Your ultimate guide to cleaning jewelry naturally, from insiders who know

March 05, 2019 at 06:20AM by CWC

Although my clothes change everyday, my jewelry remains the same at all times. As in: They’re literally a part of me by now. I sleep, work, sweat, and repeat while rocking my couple of necklaces and handful of earrings—for better or for worse. The worse part of the spectrum? My jewels definitely get dirty.

I may know how to clean everything from myself to my apartment, but I’m pretty clueless when it comes to knowing how to clean jewelry. So I tapped jewelry pros for insider tips on making sure your precious jewelry—which is likely a part of you, too—stays clean and shiny like the gems that they are.

“All jewelry can collect dirt or smudges from wear and handling,” says Jess Hannah Revesz of J. Hannah Jewelry. “Silver jewelry tarnishes with exposure to air and light, which means it will regularly need to be cleaned to keep it looking fresh.” If you’re dealing with gold, on the other hand, it’s less maintenance. “Gold never tarnishes, so wiping it with a microfiber cloth to remove any fingerprints usually does the trick,” she says.

“Silver jewelry tarnishes with exposure to air and light, which means it will regularly need to be cleaned to keep it looking fresh.” —Jess Hannah Revesz

But it’s not just the dirty air and your fingers touching it that makes jewelry get dirty. “It all depends on what materials [your jewelry] is exposed to,” explains Revesz. “Some lotions, perfumes, or cosmetics will make your metals tarnish more quickly.” Good news, though—the more you wear your jewelry, the better. “Jewelry that’s worn more frequently will actually tarnish less because the friction from wear will keep it cleaner than if it’s just sitting in a cabinet,” she says.

Knowing when it’s time for your jewelry to get cleaned is tricky because chances are it’s hard to notice a change in color if you see it every day. “If it seems like your silver pieces have a white sheen, or if they are starting to discolor or darken, it’s time to polish them up,” says Revesz.

Thankfully, jewelry insiders have pro tips for preventing your jewelry from getting dirty in the first place. Tip number one? Keep it sealed. “When you’re not wearing your jewelry, keep it sealed in an air-tight Ziploc bag,” says Jessica D’amico, jewelry designer and owner of Brooklyn’s Lady J Jewelry. “Air will oxidize metals such as silver and brass, causing discoloration. So if you can store it air-tight, that’s ideal. I always keep my jewelry sealed in bags.” Revesz agrees, noting you can put a piece of chalk in the bag if your jewelry’s silver since it removes moisture from the air.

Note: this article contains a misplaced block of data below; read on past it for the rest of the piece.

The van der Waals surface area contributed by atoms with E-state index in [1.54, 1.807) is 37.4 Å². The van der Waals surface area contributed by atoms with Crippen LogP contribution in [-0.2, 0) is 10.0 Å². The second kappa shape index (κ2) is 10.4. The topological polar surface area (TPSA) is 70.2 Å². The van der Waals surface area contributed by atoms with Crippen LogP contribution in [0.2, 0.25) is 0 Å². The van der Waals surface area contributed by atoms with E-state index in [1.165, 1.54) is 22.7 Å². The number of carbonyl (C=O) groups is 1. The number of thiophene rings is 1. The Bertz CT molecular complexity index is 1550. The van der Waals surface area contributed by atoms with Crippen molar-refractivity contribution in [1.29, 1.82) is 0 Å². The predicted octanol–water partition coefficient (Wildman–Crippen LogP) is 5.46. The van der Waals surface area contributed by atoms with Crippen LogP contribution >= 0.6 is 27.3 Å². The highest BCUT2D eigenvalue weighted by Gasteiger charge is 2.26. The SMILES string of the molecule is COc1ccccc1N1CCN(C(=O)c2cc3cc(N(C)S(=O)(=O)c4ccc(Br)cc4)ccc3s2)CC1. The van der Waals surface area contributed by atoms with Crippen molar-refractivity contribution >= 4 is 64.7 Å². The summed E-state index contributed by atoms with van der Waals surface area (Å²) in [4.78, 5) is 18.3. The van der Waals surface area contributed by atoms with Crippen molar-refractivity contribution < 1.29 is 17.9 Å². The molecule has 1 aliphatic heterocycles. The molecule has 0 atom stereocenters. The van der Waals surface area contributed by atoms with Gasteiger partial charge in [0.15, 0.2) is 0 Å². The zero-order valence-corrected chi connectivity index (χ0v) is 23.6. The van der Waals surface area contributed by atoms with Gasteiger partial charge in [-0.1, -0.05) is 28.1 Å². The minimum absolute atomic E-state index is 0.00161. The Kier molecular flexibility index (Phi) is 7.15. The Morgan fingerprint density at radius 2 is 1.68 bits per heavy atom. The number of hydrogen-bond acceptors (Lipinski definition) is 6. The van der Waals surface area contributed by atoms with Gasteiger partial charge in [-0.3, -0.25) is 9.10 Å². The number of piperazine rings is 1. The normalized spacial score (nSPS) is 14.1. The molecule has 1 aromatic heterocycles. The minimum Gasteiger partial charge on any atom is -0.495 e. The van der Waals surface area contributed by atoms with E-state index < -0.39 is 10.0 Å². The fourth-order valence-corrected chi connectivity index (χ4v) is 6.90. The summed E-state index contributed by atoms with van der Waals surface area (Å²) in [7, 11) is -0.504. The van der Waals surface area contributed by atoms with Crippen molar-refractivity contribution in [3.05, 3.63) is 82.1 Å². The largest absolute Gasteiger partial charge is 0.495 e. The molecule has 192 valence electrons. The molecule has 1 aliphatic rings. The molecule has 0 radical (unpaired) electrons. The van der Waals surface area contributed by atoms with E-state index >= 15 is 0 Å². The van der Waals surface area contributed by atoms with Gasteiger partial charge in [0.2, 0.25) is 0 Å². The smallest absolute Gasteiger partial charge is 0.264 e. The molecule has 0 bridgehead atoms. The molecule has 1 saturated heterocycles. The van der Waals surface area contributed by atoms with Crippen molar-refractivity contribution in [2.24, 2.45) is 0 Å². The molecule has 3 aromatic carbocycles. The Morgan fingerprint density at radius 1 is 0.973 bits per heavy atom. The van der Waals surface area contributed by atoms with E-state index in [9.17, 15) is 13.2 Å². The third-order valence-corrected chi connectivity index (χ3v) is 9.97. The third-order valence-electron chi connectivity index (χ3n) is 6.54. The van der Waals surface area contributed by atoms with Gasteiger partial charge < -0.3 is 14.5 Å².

Another tip is one I dread: Try not to sweat in your jewelry (whoops). It does have an effect on it, though. “Don’t work out or clean your house with the jewelry on,” says D’amico. “When you sweat, your perspiration can alter the true color of the metal, and it can mix with any lotions or hair products you already have on, which can also adversely affect the metal. When cleaning, the chemicals you’re using to clean with can slowly reduce the quality of the metals as well and wreak havoc on precious gemstones.”

Water from swimming can have an impact on your jewels, too. “Don’t go swimming in a pool or at the beach with your jewelry on,” says D’amico. “It’s hard because you want to live in the moment and jump in without remembering that your jewelry’s on before it’s too late. But chlorine and saltwater can, over time, yield to the disintegration of alloys.” (Alloys, FYI, are made up of a mixture of metals, i.e. anything that isn’t solid gold, silver, brass, platinum, etc.)

For 3 sure-fire ways to clean your jewelry once it’s tarnished, keep scrolling.

1. Use baking soda

Both D’amico and Revesz swear by using boiling water, aluminum foil, and baking soda in order to remove oxidation and tarnish on silver jewelry. “Add boiling water to a bowl lined with foil and mix in some baking soda,” says Revesz. “After three minutes, remove the silver from the bowl and rinse it in cool water. Buff it with a soft cloth and you should see a big difference.” D’amico adds that you can repeat if necessary, but make sure not to do this if you’re working with gemstones—especially opals, pearls, or amber, because “they are porous and soft,” she says. You could also use baking soda by making a paste with three parts baking soda one part water, then use a soft cloth to wipe the piece clean, says Revesz. “Avoid paper towels because they can be abrasive and scratch your jewelry,” she says.

2. Use dish soap

Make your dish soap a multitasker. D’amico says to use a household version and mix it with hot or boiling water to soak your chain in. “Let it stand for 15 minutes, then use a soft brush to loosen the debris,” she says. “Rinse off any extra and dry with a soft cotton cloth.”

3. Use vinegar

The acidic properties of vinegar can work wonders on gold jewelry. “The properties in distilled white vinegar make it a perfect natural cleaning agent for gold jewelry,” says Katherine Kane, founder and designer of K. Kane. “To remove buildup and restore shine to my favorite gold pieces, I like to just drop them in a small bowl of vinegar and let them sit for 15 to 20 minutes.” Afterward, rinse them well with hot water and then pat dry with a soft cloth—or even a T-shirt.

By the way, here’s cheap solid gold jewelry that’s all under $100 to add to your collection. And these are beautiful designer jewelry pieces made with crystals (insert heart-eyes here).
Continue Reading…

Author Rachel Lapidos | Well and Good
Selected by iversue

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